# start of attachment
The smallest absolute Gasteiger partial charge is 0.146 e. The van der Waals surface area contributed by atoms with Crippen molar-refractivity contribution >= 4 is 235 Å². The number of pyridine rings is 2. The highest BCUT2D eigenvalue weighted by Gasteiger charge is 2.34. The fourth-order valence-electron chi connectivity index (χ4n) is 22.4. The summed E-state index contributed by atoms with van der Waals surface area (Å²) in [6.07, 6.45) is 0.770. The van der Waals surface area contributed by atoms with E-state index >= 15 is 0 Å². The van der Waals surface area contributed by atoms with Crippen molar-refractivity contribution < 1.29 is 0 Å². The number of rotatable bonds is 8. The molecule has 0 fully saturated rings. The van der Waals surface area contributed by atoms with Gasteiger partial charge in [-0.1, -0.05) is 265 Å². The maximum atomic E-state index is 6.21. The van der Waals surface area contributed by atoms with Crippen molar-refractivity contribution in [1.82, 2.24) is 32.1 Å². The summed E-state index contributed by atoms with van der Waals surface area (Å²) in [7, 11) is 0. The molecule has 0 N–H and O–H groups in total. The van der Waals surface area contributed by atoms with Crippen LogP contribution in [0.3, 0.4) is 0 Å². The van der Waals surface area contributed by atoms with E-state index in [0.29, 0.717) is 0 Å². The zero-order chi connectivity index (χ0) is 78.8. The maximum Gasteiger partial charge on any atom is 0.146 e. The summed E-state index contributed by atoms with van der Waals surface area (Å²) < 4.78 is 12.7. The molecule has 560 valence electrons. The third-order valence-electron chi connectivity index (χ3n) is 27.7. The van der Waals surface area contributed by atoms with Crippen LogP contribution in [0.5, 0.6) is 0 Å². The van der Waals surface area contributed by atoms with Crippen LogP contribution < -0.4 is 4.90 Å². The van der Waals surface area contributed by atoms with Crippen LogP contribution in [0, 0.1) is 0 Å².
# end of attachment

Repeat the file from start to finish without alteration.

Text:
The smallest absolute Gasteiger partial charge is 0.146 e. The van der Waals surface area contributed by atoms with Crippen molar-refractivity contribution >= 4 is 235 Å². The number of pyridine rings is 2. The highest BCUT2D eigenvalue weighted by Gasteiger charge is 2.34. The fourth-order valence-electron chi connectivity index (χ4n) is 22.4. The summed E-state index contributed by atoms with van der Waals surface area (Å²) in [6.07, 6.45) is 0.770. The van der Waals surface area contributed by atoms with E-state index >= 15 is 0 Å². The van der Waals surface area contributed by atoms with Crippen molar-refractivity contribution < 1.29 is 0 Å². The number of rotatable bonds is 8. The molecule has 0 fully saturated rings. The van der Waals surface area contributed by atoms with Gasteiger partial charge in [-0.1, -0.05) is 265 Å². The maximum atomic E-state index is 6.21. The van der Waals surface area contributed by atoms with Crippen molar-refractivity contribution in [1.82, 2.24) is 32.1 Å². The summed E-state index contributed by atoms with van der Waals surface area (Å²) in [7, 11) is 0. The molecule has 0 N–H and O–H groups in total. The van der Waals surface area contributed by atoms with Crippen LogP contribution in [0.3, 0.4) is 0 Å². The van der Waals surface area contributed by atoms with E-state index in [0.29, 0.717) is 0 Å². The zero-order chi connectivity index (χ0) is 78.8. The maximum Gasteiger partial charge on any atom is 0.146 e. The summed E-state index contributed by atoms with van der Waals surface area (Å²) < 4.78 is 12.7. The molecule has 560 valence electrons. The third-order valence-electron chi connectivity index (χ3n) is 27.7. The van der Waals surface area contributed by atoms with Crippen LogP contribution in [0.5, 0.6) is 0 Å². The van der Waals surface area contributed by atoms with Crippen LogP contribution < -0.4 is 4.90 Å². The van der Waals surface area contributed by atoms with Crippen LogP contribution in [0, 0.1) is 0 Å².